Voyagers at the Termination Shock
Data from Voyager 1 and 2 was used to define our solar system's final frontier, a vast region at the edge of our solar system where the solar wind runs up against the thin gas between the stars.
Voyager 2 crossed the heliosheath boundary, called the solar wind termination shock, about 10 billion miles away from Voyager 1 and almost a billion miles closer to the sun. It confirmed that our solar system is "squashed" or "dented" -- that the bubble carved into interstellar space by the solar wind is not perfectly round.
Even though Voyager 2 is the second spacecraft to cross the shock, it is scientifically exciting for a couple of reasons. The Voyager 2 spacecraft has a working Plasma Science instrument that can directly measure the velocity, density and temperature of the solar wind. This instrument is no longer working on Voyager 1 and estimates of the solar wind speed had to be made indirectly. Secondly, Voyager 1 may have had only a single shock crossing and it happened during a data gap. But Voyager 2 had at least five shock crossings over a couple of days (the shock "sloshes" back and forth like surf on a beach, allowing multiple crossings) and three of them are clearly in the data. They show us an unusual shock.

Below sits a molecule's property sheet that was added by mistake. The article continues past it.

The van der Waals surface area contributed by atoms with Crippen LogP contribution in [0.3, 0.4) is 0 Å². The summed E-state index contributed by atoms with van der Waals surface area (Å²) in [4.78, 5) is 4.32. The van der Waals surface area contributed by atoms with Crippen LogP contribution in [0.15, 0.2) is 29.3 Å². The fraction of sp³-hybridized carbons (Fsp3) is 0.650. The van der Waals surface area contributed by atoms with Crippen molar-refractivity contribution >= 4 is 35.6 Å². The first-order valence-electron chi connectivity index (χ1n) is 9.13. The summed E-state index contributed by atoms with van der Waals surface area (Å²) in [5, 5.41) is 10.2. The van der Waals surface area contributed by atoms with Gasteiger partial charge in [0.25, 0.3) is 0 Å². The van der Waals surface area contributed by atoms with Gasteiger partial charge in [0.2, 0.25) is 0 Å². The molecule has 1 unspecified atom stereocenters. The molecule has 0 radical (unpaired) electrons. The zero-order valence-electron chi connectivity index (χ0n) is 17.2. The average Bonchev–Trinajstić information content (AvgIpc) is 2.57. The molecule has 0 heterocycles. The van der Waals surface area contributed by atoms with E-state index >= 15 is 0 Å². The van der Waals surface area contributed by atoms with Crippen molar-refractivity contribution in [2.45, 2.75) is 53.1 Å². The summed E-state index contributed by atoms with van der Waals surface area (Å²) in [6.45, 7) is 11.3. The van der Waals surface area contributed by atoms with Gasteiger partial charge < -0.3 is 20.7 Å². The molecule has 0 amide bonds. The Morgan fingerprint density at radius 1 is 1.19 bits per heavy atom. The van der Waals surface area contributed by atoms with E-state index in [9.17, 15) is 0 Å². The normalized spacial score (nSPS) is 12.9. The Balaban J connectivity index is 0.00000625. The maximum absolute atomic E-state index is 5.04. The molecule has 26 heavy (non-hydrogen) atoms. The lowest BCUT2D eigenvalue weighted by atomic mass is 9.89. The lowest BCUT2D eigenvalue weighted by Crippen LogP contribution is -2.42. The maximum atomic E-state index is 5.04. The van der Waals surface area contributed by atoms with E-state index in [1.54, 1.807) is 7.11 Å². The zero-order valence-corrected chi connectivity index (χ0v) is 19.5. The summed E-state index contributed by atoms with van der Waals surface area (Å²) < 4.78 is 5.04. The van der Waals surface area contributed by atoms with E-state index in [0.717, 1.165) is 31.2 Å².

In a normal shock wave, fast-moving material slows down and forms a denser, hotter region as it encounters an obstacle. However, Voyager 2 found a much lower temperature beyond the shock than was predicted. This probably indicates that the energy is being transferred to cosmic ray particles that were accelerated to high speeds at the shock.
Last Update: 27 Jun 2011 (AMB)